Foreign Affairs: Langevin Leads Introduction of Bipartisan Bill to Step Up Federal Fight against Rehoming

Foreign Affairs: Langevin Leads Introduction of Bipartisan Bill to Step Up Federal Fight against Rehoming

Congressman Jim Langevin (D-RI) today introduced bipartisan legislation to protect adopted children from being “rehomed.” The bill was introduced following a roundtable discussion on adoption permanency, which Langevin hosted at Adoption Rhode Island with child welfare advocates and adoptive families last week. Congressman Tom Marino (R-PA) joined Langevin in introducing the bill.

The Safe Home Act would close a loophole in existing federal law by clarifying that the abandonment of an adopted child with a stranger, known as rehoming, is a form of child abuse.  Reuters brought national attention to rehoming in 2013, when it published an investigative series on adoptive parents who use Internet forums to advertise children they wish to abandon. Transferring custody outside of legal adoption practices often places children at risk for neglect, exploitation, or even sexual abuse. However, state child welfare authorities have reported that they are unsure whether they can investigate rehoming cases because rehoming is not explicitly defined as a form of child abuse.

“Rehoming is a frightening phenomenon that is made all the more tragic when child welfare authorities are unable to intervene on an adopted child’s behalf,” said Congressman Langevin, co-chair of the Congressional Caucus on Foster Youth. “The Safe Home Act will clarify that rehoming is an abusive practice and will ensure our frontline child defenders have tools to keep adopted children safe and go after those who put them at risk.”

“Far too many adopted children are at risk of harm when there is a lack of clarity and consistency in investigative response to reports of suspected rehoming,” said Darlene Allen, Executive Director of Adoption Rhode Island, who participated in Langevin’s roundtable. “This legislation is critical to the protection of our children.”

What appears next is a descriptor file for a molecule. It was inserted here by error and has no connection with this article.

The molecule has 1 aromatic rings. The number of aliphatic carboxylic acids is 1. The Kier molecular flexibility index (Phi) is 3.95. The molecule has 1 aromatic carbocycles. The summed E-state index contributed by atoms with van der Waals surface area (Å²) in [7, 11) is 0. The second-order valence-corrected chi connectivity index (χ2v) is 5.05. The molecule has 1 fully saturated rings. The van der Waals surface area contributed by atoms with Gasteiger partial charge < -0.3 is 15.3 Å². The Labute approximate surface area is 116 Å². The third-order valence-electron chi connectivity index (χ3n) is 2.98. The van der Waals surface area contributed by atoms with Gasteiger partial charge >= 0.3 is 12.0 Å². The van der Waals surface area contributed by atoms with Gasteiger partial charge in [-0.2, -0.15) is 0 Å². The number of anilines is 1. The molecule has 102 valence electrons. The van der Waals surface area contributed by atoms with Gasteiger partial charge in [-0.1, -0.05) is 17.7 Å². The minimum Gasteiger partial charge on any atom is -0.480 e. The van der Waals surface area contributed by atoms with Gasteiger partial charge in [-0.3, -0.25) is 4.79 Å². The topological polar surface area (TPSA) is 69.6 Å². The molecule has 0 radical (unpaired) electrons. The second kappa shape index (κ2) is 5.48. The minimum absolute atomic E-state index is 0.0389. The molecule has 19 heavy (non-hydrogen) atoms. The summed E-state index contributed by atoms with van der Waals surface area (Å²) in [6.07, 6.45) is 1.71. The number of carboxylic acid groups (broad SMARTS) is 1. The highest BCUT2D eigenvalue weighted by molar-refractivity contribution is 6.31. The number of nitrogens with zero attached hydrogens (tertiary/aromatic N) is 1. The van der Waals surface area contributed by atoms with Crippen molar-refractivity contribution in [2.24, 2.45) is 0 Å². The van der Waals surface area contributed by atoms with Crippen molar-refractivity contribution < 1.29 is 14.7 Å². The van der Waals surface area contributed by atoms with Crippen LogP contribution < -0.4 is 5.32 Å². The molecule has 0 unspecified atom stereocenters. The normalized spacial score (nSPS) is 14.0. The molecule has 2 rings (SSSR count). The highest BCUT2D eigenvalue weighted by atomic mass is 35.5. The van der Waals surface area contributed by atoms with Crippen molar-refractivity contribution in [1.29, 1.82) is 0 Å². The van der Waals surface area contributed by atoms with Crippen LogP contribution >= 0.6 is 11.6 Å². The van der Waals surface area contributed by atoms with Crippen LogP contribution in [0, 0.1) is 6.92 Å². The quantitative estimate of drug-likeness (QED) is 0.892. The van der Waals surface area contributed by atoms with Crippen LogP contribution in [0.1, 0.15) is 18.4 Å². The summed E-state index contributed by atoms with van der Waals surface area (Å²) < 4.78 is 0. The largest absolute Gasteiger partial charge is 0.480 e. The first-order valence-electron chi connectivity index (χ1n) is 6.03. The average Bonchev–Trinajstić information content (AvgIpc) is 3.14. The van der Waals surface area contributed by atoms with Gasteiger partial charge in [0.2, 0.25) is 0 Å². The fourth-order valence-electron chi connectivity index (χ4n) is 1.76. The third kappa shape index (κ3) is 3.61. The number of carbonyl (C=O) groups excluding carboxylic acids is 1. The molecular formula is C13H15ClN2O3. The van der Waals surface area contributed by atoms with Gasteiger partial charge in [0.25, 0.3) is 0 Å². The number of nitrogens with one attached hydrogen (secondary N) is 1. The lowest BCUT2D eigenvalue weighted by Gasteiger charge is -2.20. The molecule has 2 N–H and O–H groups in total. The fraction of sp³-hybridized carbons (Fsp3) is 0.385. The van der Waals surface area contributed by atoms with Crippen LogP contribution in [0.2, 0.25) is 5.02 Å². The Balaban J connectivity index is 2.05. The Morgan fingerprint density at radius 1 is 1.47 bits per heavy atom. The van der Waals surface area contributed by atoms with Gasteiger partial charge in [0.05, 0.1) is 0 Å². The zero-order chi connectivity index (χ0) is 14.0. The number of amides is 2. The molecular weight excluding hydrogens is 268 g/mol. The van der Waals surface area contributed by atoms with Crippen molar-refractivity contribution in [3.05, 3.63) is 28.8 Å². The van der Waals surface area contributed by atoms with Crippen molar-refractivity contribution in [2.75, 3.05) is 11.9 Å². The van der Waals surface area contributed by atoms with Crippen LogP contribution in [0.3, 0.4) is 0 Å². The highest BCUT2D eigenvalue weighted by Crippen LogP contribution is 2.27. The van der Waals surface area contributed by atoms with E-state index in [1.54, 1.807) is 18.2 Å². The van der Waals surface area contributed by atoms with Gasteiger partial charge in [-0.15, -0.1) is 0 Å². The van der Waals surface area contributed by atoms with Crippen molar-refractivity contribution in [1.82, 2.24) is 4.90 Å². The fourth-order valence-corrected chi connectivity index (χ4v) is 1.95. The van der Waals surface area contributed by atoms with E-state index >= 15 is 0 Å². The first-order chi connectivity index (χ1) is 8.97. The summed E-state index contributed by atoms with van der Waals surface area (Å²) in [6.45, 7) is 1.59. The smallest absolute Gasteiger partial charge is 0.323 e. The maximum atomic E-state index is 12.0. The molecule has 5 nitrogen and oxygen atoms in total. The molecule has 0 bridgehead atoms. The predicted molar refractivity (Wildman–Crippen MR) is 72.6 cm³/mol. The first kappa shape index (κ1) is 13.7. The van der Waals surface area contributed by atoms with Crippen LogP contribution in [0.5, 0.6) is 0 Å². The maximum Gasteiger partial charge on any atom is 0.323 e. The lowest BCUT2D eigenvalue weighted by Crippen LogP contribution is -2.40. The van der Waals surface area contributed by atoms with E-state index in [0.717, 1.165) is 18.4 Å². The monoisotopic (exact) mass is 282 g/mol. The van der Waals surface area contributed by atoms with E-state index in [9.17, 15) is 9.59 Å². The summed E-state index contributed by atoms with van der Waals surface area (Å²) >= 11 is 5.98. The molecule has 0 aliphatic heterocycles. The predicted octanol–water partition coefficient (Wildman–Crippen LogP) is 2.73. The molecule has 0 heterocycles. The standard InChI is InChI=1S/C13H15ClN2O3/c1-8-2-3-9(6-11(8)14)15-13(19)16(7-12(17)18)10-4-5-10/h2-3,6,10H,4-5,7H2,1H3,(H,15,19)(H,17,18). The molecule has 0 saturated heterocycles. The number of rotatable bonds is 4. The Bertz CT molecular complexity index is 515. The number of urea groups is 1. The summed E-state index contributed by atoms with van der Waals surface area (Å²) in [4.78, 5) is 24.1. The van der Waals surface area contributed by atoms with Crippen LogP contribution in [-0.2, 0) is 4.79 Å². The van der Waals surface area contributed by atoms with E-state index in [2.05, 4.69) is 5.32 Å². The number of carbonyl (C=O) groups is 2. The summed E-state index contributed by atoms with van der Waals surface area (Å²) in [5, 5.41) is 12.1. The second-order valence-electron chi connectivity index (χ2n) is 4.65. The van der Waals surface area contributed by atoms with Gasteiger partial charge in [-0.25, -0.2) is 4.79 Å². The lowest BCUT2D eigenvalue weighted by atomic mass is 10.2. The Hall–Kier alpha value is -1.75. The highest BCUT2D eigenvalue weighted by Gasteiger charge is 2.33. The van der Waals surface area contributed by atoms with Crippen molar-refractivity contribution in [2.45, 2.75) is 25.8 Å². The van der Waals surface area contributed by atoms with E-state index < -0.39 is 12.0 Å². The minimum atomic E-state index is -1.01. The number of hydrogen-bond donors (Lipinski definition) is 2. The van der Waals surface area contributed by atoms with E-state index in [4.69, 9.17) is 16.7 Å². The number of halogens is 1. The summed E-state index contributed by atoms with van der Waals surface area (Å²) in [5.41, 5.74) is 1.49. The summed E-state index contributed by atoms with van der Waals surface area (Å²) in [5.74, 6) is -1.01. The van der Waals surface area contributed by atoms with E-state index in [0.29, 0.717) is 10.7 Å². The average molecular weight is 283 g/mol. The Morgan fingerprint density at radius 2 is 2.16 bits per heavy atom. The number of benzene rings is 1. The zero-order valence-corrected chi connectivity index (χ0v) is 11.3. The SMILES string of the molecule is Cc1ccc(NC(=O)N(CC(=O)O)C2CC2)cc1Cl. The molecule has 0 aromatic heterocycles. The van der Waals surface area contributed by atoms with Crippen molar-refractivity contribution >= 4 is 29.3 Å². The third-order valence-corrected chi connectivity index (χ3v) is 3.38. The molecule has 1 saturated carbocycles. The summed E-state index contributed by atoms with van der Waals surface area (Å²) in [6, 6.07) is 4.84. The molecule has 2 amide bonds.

“As the practice of rehoming has escalated, it’s become imperative that the federal government step in to take control of the situation,” said Maureen Flatley, national child welfare expert and participant in Langevin’s adoption roundtable. “Representative Langevin has long been at the forefront of this effort, and I applaud him for introducing this bill.”

“As the father of two adopted children I can think of nothing more important than making sure minors in the child welfare system are protected,” said Congressman Marino. “By classifying rehoming as a form of child abuse, The Safe Home Act gives our nation’s child welfare authorities what they need to investigate these cases. This is a common-sense piece of legislation and I look forward to working with my colleagues to move this bill forward.”

The Safe Home Act adds rehoming to the federal definition of child abuse and neglect under the Child Abuse Prevention and Treatment Act (CAPTA), reducing legal ambiguity and allowing states to use federal funds to counter the practice. The bill protects a parent’s ability to place their children with a trusted relative when appropriate but ensures they cannot transfer custody to a stranger without the oversight of the child welfare system. It was based in part on findings from members of the National Working Group on Unregulated Child Transfers (rehoming).

Earlier this Congress, Langevin introduced the Protecting Adopted Children Act and the Supporting Adopted Children and Families Act, legislation to prevent rehoming by increasing pre- and post-adoption services, including mental health services, to ensure families never reach a crisis point at which they feel they can no longer care for their adopted child.